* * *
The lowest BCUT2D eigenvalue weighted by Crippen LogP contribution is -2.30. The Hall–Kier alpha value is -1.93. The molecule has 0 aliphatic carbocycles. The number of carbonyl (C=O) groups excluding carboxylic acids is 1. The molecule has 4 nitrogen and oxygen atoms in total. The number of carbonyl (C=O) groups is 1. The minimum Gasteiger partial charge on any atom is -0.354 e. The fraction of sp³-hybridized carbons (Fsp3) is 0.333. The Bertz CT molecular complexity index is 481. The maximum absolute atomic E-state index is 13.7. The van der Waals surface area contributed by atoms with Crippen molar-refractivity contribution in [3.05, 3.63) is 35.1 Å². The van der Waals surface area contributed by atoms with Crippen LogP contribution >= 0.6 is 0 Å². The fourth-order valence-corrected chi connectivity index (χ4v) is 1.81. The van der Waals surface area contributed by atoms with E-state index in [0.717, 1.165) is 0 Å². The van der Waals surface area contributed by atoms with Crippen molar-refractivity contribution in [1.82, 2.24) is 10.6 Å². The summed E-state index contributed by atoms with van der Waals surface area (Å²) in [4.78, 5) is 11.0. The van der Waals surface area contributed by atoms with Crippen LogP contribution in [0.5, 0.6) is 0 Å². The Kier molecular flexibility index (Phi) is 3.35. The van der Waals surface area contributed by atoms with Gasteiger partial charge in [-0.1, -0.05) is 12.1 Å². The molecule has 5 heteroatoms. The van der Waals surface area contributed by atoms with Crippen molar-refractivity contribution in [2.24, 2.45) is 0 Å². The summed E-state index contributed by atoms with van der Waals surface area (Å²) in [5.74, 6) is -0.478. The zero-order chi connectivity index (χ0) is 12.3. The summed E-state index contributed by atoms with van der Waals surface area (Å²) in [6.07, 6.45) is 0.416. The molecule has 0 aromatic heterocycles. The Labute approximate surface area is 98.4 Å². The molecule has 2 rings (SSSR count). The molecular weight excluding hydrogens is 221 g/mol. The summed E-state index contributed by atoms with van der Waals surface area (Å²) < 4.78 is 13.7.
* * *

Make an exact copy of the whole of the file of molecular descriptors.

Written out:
The lowest BCUT2D eigenvalue weighted by Crippen LogP contribution is -2.30. The Hall–Kier alpha value is -1.93. The molecule has 0 aliphatic carbocycles. The number of carbonyl (C=O) groups excluding carboxylic acids is 1. The molecule has 4 nitrogen and oxygen atoms in total. The number of carbonyl (C=O) groups is 1. The minimum Gasteiger partial charge on any atom is -0.354 e. The fraction of sp³-hybridized carbons (Fsp3) is 0.333. The Bertz CT molecular complexity index is 481. The maximum absolute atomic E-state index is 13.7. The van der Waals surface area contributed by atoms with Crippen molar-refractivity contribution in [3.05, 3.63) is 35.1 Å². The van der Waals surface area contributed by atoms with Crippen LogP contribution >= 0.6 is 0 Å². The fourth-order valence-corrected chi connectivity index (χ4v) is 1.81. The van der Waals surface area contributed by atoms with E-state index in [0.717, 1.165) is 0 Å². The van der Waals surface area contributed by atoms with Crippen molar-refractivity contribution in [1.82, 2.24) is 10.6 Å². The summed E-state index contributed by atoms with van der Waals surface area (Å²) in [4.78, 5) is 11.0. The van der Waals surface area contributed by atoms with Crippen LogP contribution in [0.5, 0.6) is 0 Å². The Kier molecular flexibility index (Phi) is 3.35. The van der Waals surface area contributed by atoms with Gasteiger partial charge in [-0.1, -0.05) is 12.1 Å². The molecule has 5 heteroatoms. The van der Waals surface area contributed by atoms with Crippen molar-refractivity contribution in [2.24, 2.45) is 0 Å². The summed E-state index contributed by atoms with van der Waals surface area (Å²) in [5.74, 6) is -0.478. The zero-order chi connectivity index (χ0) is 12.3. The summed E-state index contributed by atoms with van der Waals surface area (Å²) in [6.07, 6.45) is 0.416. The molecule has 0 aromatic heterocycles. The Labute approximate surface area is 98.4 Å². The molecule has 2 rings (SSSR count). The molecular weight excluding hydrogens is 221 g/mol. The summed E-state index contributed by atoms with van der Waals surface area (Å²) < 4.78 is 13.7.